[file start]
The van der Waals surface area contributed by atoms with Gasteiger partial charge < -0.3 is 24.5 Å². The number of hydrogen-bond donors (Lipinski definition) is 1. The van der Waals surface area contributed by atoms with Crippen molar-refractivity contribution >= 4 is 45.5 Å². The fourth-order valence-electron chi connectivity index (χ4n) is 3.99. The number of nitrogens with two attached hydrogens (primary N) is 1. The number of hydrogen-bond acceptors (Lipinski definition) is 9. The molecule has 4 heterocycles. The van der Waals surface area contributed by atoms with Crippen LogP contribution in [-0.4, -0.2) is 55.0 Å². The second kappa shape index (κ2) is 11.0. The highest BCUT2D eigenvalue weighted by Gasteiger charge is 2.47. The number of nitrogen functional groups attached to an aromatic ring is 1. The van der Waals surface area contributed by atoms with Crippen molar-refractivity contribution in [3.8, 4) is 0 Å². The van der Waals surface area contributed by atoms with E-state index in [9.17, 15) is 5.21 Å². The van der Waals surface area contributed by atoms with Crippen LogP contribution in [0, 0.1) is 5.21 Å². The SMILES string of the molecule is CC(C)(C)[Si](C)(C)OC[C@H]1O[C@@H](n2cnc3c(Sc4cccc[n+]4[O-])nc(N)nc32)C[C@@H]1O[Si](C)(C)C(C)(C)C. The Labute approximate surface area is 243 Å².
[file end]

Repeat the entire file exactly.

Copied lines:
The van der Waals surface area contributed by atoms with Gasteiger partial charge < -0.3 is 24.5 Å². The number of hydrogen-bond donors (Lipinski definition) is 1. The van der Waals surface area contributed by atoms with Crippen molar-refractivity contribution >= 4 is 45.5 Å². The fourth-order valence-electron chi connectivity index (χ4n) is 3.99. The number of nitrogens with two attached hydrogens (primary N) is 1. The number of hydrogen-bond acceptors (Lipinski definition) is 9. The molecule has 4 heterocycles. The van der Waals surface area contributed by atoms with Crippen LogP contribution in [-0.4, -0.2) is 55.0 Å². The second kappa shape index (κ2) is 11.0. The highest BCUT2D eigenvalue weighted by Gasteiger charge is 2.47. The number of nitrogen functional groups attached to an aromatic ring is 1. The van der Waals surface area contributed by atoms with Crippen molar-refractivity contribution in [3.8, 4) is 0 Å². The van der Waals surface area contributed by atoms with E-state index in [9.17, 15) is 5.21 Å². The van der Waals surface area contributed by atoms with Crippen LogP contribution in [0, 0.1) is 5.21 Å². The SMILES string of the molecule is CC(C)(C)[Si](C)(C)OC[C@H]1O[C@@H](n2cnc3c(Sc4cccc[n+]4[O-])nc(N)nc32)C[C@@H]1O[Si](C)(C)C(C)(C)C. The Labute approximate surface area is 243 Å².